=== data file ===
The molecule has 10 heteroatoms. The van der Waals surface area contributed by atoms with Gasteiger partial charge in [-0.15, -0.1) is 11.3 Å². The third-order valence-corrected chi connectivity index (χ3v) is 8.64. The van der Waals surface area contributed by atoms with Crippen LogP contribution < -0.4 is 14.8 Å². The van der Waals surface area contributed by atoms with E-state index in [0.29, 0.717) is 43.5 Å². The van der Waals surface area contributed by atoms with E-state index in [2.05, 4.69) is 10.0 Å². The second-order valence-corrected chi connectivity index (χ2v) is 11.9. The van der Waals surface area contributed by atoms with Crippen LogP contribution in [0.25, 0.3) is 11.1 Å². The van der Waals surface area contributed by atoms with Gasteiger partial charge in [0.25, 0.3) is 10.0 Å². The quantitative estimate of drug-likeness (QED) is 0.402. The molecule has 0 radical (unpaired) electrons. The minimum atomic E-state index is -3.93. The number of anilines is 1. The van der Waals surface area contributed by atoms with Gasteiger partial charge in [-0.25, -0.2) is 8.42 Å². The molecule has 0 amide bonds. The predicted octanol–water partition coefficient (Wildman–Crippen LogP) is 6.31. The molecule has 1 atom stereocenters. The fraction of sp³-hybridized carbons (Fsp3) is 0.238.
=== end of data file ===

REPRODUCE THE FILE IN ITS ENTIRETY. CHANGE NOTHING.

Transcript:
The molecule has 10 heteroatoms. The van der Waals surface area contributed by atoms with Gasteiger partial charge in [-0.15, -0.1) is 11.3 Å². The third-order valence-corrected chi connectivity index (χ3v) is 8.64. The van der Waals surface area contributed by atoms with Crippen LogP contribution < -0.4 is 14.8 Å². The van der Waals surface area contributed by atoms with E-state index in [0.29, 0.717) is 43.5 Å². The van der Waals surface area contributed by atoms with E-state index in [2.05, 4.69) is 10.0 Å². The second-order valence-corrected chi connectivity index (χ2v) is 11.9. The van der Waals surface area contributed by atoms with Crippen LogP contribution in [0.25, 0.3) is 11.1 Å². The van der Waals surface area contributed by atoms with Gasteiger partial charge in [0.25, 0.3) is 10.0 Å². The quantitative estimate of drug-likeness (QED) is 0.402. The molecule has 0 radical (unpaired) electrons. The minimum atomic E-state index is -3.93. The number of anilines is 1. The van der Waals surface area contributed by atoms with Gasteiger partial charge in [-0.25, -0.2) is 8.42 Å². The molecule has 0 amide bonds. The predicted octanol–water partition coefficient (Wildman–Crippen LogP) is 6.31. The molecule has 1 atom stereocenters. The fraction of sp³-hybridized carbons (Fsp3) is 0.238.